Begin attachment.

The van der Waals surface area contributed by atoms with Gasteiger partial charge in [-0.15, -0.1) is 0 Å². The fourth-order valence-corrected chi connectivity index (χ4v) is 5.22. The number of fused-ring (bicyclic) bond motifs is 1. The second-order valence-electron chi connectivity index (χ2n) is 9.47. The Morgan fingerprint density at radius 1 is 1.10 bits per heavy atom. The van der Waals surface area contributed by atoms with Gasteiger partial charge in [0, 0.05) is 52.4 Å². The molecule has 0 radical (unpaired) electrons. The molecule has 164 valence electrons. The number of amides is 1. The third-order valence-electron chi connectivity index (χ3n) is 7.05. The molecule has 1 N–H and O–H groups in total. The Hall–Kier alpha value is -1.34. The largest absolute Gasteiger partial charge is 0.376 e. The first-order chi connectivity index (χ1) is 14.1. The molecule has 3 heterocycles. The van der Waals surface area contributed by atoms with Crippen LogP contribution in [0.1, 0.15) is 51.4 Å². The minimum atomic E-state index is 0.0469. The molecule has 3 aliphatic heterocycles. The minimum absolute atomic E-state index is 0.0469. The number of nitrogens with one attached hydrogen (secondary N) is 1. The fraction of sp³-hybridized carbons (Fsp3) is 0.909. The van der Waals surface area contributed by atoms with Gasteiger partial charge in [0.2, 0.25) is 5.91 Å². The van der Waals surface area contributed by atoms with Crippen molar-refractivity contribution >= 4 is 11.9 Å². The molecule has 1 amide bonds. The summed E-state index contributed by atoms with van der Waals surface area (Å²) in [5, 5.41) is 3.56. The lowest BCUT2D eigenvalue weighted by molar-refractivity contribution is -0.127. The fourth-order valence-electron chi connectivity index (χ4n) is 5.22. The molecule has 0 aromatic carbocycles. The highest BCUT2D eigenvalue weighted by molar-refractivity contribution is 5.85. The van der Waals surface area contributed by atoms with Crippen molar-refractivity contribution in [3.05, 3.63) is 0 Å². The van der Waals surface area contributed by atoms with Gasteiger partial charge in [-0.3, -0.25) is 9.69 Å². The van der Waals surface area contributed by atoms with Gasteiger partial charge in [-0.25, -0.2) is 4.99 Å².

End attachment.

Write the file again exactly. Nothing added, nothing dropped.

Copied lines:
The van der Waals surface area contributed by atoms with Gasteiger partial charge in [-0.15, -0.1) is 0 Å². The fourth-order valence-corrected chi connectivity index (χ4v) is 5.22. The number of fused-ring (bicyclic) bond motifs is 1. The second-order valence-electron chi connectivity index (χ2n) is 9.47. The Morgan fingerprint density at radius 1 is 1.10 bits per heavy atom. The van der Waals surface area contributed by atoms with Gasteiger partial charge in [0, 0.05) is 52.4 Å². The molecule has 0 radical (unpaired) electrons. The molecule has 164 valence electrons. The number of amides is 1. The third-order valence-electron chi connectivity index (χ3n) is 7.05. The molecule has 1 N–H and O–H groups in total. The Hall–Kier alpha value is -1.34. The largest absolute Gasteiger partial charge is 0.376 e. The first-order chi connectivity index (χ1) is 14.1. The molecule has 3 heterocycles. The van der Waals surface area contributed by atoms with Crippen LogP contribution in [0.1, 0.15) is 51.4 Å². The minimum atomic E-state index is 0.0469. The molecule has 3 aliphatic heterocycles. The minimum absolute atomic E-state index is 0.0469. The number of nitrogens with one attached hydrogen (secondary N) is 1. The fraction of sp³-hybridized carbons (Fsp3) is 0.909. The van der Waals surface area contributed by atoms with Gasteiger partial charge in [0.2, 0.25) is 5.91 Å². The van der Waals surface area contributed by atoms with Crippen molar-refractivity contribution >= 4 is 11.9 Å². The molecule has 1 amide bonds. The summed E-state index contributed by atoms with van der Waals surface area (Å²) in [5, 5.41) is 3.56. The lowest BCUT2D eigenvalue weighted by molar-refractivity contribution is -0.127. The fourth-order valence-electron chi connectivity index (χ4n) is 5.22. The molecule has 0 aromatic carbocycles. The highest BCUT2D eigenvalue weighted by molar-refractivity contribution is 5.85. The van der Waals surface area contributed by atoms with Crippen molar-refractivity contribution in [3.05, 3.63) is 0 Å². The van der Waals surface area contributed by atoms with Gasteiger partial charge in [-0.3, -0.25) is 9.69 Å². The van der Waals surface area contributed by atoms with Gasteiger partial charge in [-0.25, -0.2) is 4.99 Å².